HIV: private donations and public donations

HIV: private donations and public donations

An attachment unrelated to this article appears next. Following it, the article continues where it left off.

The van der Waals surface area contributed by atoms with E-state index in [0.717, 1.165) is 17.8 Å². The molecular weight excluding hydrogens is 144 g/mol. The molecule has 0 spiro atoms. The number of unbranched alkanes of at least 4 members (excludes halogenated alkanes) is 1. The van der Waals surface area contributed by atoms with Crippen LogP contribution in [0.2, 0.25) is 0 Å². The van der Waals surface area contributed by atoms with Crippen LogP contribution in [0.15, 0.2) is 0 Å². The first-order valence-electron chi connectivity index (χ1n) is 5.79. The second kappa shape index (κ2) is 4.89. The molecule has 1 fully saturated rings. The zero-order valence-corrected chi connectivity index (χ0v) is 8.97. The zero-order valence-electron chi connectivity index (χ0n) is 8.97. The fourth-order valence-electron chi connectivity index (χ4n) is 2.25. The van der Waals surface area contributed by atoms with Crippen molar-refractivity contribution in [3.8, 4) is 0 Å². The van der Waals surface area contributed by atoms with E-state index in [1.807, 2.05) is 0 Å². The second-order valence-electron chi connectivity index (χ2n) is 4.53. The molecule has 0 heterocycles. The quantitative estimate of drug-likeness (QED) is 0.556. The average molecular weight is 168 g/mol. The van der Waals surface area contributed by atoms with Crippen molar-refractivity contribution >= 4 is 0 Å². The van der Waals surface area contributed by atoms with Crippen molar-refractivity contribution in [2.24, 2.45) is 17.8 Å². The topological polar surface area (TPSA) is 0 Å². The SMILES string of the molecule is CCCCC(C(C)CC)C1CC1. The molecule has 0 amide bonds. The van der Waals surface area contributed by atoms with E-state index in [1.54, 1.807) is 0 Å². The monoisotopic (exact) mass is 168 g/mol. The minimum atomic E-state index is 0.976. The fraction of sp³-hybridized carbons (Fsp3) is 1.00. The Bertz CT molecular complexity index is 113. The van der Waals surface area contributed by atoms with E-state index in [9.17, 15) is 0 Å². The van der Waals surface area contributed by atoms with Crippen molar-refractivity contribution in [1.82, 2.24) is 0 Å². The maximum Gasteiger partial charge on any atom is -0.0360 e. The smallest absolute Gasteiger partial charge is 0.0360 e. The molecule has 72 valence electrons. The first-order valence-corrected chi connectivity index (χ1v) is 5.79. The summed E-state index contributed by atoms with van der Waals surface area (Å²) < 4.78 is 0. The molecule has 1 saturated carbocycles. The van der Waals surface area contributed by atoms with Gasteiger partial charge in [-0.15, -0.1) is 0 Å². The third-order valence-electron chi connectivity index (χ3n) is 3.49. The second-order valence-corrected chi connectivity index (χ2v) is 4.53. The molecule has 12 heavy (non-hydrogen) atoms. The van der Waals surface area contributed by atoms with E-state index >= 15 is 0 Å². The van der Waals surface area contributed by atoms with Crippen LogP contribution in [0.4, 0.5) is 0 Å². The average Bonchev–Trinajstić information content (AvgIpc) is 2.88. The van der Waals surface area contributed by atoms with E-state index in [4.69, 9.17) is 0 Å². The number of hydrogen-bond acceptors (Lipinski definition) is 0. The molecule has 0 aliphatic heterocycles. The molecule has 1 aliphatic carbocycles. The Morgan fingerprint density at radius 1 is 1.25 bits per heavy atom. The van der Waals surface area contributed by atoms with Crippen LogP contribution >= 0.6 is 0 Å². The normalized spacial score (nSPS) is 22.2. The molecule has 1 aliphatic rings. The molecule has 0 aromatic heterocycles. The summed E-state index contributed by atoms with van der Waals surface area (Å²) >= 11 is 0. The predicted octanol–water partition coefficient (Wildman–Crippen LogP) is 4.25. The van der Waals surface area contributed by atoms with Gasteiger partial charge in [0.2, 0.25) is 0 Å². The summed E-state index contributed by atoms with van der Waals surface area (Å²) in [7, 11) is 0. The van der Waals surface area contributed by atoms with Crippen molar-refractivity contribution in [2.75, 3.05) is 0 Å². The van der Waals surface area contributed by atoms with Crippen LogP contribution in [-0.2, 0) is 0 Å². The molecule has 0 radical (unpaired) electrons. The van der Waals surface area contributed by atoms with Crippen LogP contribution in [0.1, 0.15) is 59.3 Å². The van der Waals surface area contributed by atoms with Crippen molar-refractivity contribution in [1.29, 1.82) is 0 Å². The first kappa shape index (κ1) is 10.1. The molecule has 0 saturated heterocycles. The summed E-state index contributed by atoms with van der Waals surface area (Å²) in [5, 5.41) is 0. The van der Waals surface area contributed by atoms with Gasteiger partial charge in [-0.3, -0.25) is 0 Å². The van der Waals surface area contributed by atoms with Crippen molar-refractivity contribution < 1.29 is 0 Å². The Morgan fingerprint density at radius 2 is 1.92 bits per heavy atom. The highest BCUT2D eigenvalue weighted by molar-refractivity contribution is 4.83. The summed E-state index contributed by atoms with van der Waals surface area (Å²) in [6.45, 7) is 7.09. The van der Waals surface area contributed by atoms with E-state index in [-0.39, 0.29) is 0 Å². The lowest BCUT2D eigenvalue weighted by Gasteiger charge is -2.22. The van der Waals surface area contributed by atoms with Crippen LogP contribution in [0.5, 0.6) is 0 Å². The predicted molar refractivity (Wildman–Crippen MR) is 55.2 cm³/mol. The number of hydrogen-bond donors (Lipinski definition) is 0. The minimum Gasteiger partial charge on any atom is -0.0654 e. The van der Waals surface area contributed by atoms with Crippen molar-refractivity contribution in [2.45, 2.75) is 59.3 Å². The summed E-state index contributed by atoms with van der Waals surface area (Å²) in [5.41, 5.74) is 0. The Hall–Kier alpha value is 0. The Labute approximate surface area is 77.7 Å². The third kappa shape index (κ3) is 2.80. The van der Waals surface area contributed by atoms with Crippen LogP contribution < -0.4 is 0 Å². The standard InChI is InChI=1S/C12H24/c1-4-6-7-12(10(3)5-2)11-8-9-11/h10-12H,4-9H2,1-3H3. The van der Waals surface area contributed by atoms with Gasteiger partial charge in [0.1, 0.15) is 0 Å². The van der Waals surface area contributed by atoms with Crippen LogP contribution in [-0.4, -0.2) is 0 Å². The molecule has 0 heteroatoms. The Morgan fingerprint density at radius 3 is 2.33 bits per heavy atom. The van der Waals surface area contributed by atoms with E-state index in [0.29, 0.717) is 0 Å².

The Global Fund to Fight AIDS, Tuberculosis and Malaria, which has set a $ 18 billion (€ 16.80 billion) collection target for 2024-2026, announced (May 24) its the first private sector donation pledge on the sidelines of the World Economic Forum in Davos on Tuesday (May 24th), Reuters reported. The promise is for ten million dollars; it was made by US Comic Relief and unlocks a $ 20 million commitment from the Bill and Melinda Gates Foundation. For his part, US President Joe Biden, whose country will host the next fundraising conference, has already announced a $ 6 billion commitment. Health care disruptions caused by Covid-19 around the world have penalized the screening and treatment of these three deadly diseases, said Global Fund Executive Director Peter Sands. “The reality is that the need to fight these diseases is not going away. It has worsened, ”Peter Sands told Reuters. The context has also changed dramatically since 2019, when the fund reached a $ 14 billion target. According to Peter Sands, the pandemic, the war in Ukraine and growing economic problems have an impact on donations. Private sector donations are also affected by recent market losses. “It’s a difficult time to raise big bucks,” says Peter Sands anxiously. In addition, the United States has indicated that it will make $ 80 million available to Cameroon for AIDS programs, the Cameroonian Ministry of Public Health announced on Monday, May 23rd. in a briefing note following a meeting between Cameroonian Health Minister Malachi Manaouda and the new US Ambassador Christopher John Lamora. This amount will be used in part for the activities of the Elizabeth Glaser Pediatric AIDS Foundation (EGPAF). Another portion of this fund is expected to abound in the U.S. President’s Emergency Plan to Fight AIDS (Pepfar). According to the Cameroonian Ministry of Public Health, between 2004 and 2020, the HIV prevalence rate rose from 5.6% to 2.7% among the country’s 15- to 49-year-old population. Finally, the United States has indicated that it is providing $ 404 million in aid to Mozambique to support the fight against AIDS. These funds, which can be used as part of the National Operational Plan (COP) in 2023, are intended to help Mozambique achieve UNAIDS targets 95-95-95. “The COP22 plan represents our common commitment to controlling the epidemic, putting 1.9 million Mozambicans on life-saving treatment over the next 18 months,” said US Ambassador Peter H. Vrooman. In 2020, with more than two million people infected, Mozambique was the third largest country with HIV in the world.

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